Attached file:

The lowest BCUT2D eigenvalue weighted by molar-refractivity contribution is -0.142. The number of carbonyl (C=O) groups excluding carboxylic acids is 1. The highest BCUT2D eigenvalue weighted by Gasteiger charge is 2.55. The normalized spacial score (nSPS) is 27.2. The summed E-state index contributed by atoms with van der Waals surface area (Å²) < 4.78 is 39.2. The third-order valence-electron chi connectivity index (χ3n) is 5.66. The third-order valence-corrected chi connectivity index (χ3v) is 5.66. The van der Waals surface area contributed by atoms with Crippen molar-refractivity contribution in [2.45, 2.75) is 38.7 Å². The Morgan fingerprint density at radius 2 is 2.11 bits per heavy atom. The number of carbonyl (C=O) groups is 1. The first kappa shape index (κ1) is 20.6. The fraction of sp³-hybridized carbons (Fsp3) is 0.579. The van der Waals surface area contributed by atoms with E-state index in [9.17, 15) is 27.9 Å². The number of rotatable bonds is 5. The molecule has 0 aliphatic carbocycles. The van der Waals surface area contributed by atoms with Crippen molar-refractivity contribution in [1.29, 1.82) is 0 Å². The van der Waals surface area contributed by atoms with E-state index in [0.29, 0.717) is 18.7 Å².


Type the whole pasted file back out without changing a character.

The lowest BCUT2D eigenvalue weighted by molar-refractivity contribution is -0.142. The number of carbonyl (C=O) groups excluding carboxylic acids is 1. The highest BCUT2D eigenvalue weighted by Gasteiger charge is 2.55. The normalized spacial score (nSPS) is 27.2. The summed E-state index contributed by atoms with van der Waals surface area (Å²) < 4.78 is 39.2. The third-order valence-electron chi connectivity index (χ3n) is 5.66. The third-order valence-corrected chi connectivity index (χ3v) is 5.66. The van der Waals surface area contributed by atoms with Crippen molar-refractivity contribution in [2.45, 2.75) is 38.7 Å². The Morgan fingerprint density at radius 2 is 2.11 bits per heavy atom. The number of carbonyl (C=O) groups is 1. The first kappa shape index (κ1) is 20.6. The fraction of sp³-hybridized carbons (Fsp3) is 0.579. The van der Waals surface area contributed by atoms with E-state index in [9.17, 15) is 27.9 Å². The number of rotatable bonds is 5. The molecule has 0 aliphatic carbocycles. The van der Waals surface area contributed by atoms with Crippen molar-refractivity contribution in [1.29, 1.82) is 0 Å². The van der Waals surface area contributed by atoms with E-state index in [0.29, 0.717) is 18.7 Å².